31. 31. van Dam AP, Oei A, Jaspars R, Fijen C, Wilske B, et al. (1997) Complement-mediated serum sensitivity among spirochetes that cause Lyme disease. Infect Immun 65: 1228–1236.
  32. 32. Wang H, Nuttall PA (1994) Excretion of host immunoglobulin in tick saliva and detection of IgG-binding proteins in tick haemolymph and salivary glands. Parasitology 109(Pt 4): 525–530.
  33. 33. Goodman JL, Dennis DT, Sonenshine DE, editors. (2005) Tick-borne diseases of Humans;. Washington DC: ASM Press.
  34. 34. Bell JF, Stewart SJ, Wikel SK (1979) Resistance to tick-borne Francisella tularensis by tick-sensitized rabbits: allergic klendusity. Am J Trop Med Hyg 28: 876–880.
  35. 35. Nazario S, Das S, de Silva AM, Deponte K, Marcantonio N, et al. (1998) Prevention of Borrelia burgdorferi transmission in guinea pigs by tick immunity. Am J Trop Med Hyg 58: 780–785.
  36. 36. Askenase PW, Bagnall BG, Worms MJ (1982) Cutaneous basophil-associated resistance to ectoparasites (ticks). I. Transfer with immune serum or immune cells. Immunology 45: 501–511.
  37. 37. Vancova I, Hajnicka V, Slovak M, Nuttall PA (2010) Anti-chemokine activities of ixodid ticks depend on tick species, developmental stage, and duration of feeding. Vet Parasitol 167: 274–278.
  38. 38. Barbour AG, Fish D (1993) The biological and social phenomenon of Lyme disease. Science 260: 1610–1616.
  39. 39. Ramamoorthi N, Narasimhan S, Pal U, Bao F, Yang XF, et al. (2005) The Lyme disease agent exploits a tick protein to infect the mammalian host. Nature 436: 573–577.
  40. 40. Walsh CT (2006) Posttranslational Modification of Proteins: Expanding Nature's Inventory: Roberts and Co. Publishers.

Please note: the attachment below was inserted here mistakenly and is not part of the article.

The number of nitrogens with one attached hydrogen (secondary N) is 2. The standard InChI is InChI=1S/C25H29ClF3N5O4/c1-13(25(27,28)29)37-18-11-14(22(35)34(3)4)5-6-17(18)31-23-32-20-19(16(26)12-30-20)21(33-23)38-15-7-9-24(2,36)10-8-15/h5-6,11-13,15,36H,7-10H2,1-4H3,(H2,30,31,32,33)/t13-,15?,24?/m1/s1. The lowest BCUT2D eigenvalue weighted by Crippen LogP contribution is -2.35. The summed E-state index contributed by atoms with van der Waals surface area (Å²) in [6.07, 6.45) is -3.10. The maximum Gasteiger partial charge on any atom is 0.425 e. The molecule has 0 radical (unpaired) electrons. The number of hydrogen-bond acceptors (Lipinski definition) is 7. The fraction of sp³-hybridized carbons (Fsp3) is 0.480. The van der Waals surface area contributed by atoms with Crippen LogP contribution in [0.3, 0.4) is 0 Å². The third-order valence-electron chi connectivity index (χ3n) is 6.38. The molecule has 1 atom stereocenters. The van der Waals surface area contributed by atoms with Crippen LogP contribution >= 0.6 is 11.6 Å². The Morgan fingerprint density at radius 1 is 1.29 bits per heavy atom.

41. 41. Walker LM, Bowley DR, Burton DR (2009) Efficient recovery of high-affinity antibodies from a single-chain Fab yeast display library. J Mol Biol 389: 365–375.
  42. 42. Wadle A, Mischo A, Imig J, Wullner B, Hensel D, et al. (2005) Serological identification of breast cancer-related antigens from a Saccharomyces cerevisiae surface display library. Int J Cancer 117: 104–113.
  43. 43. Bidlingmaier S, Liu B (2006) Construction and application of a yeast surface-displayed human cDNA library to identify post-translational modification-dependent protein-protein interactions. Mol Cell Proteomics 5: 533–540.
  44. 44. Paroush Z, Finley RL Jr, Kidd T, Wainwright SM, Ingham PW, et al. (1994) Groucho is required for Drosophila neurogenesis, segmentation, and sex determination and interacts directly with hairy-related bHLH proteins. Cell 79: 805–815.
  45. 45. Komachi K, Johnson AD (1997) Residues in the WD repeats of Tup1 required for interaction with alpha2. Mol Cell Biol 17: 6023–6028.
  46. 46. Tyers M, Jorgensen P (2000) Proteolysis and the cell cycle: with this RING I do thee destroy. Curr Opin Genet Dev 10: 54–64.
  47. 47. Narasimhan S, Montgomery RR, DePonte K, Tschudi C, Marcantonio N, et al. (2004) Disruption of Ixodes scapularis anticoagulation by using RNA interference. Proc Natl Acad Sci U S A 101: 1141–1146.
  48. 48. Hu R, Rowley WA (2000) Relationship between weights of the engorged nymphal stage and resultant sexes in Ixodes scapularis and Dermacentor variabilis (Acari: Ixodidae) ticks. J Med Entomol 37: 198–200.
  49. 49. Ribeiro JM, Alarcon-Chaidez F, Francischetti IM, Mans BJ, Mather TN, et al. (2006) An annotated catalog of salivary gland transcripts from Ixodes scapularis ticks. Insect Biochem Mol Biol 36: 111–129.
  50. 50. Chao G, Lau WL, Hackel BJ, Sazinsky SL, Lippow SM, et al. (2006) Isolating and engineering human antibodies using yeast surface display. Nat Protoc 1: 755–768.
  51. 51. Hovius JW, Ramamoorthi N, Van't Veer C, de Groot KA, Nijhof AM, et al. (2007) Identification of Salp15 homologues in Ixodes ricinus ticks. Vector Borne Zoonotic Dis 7: 296–303.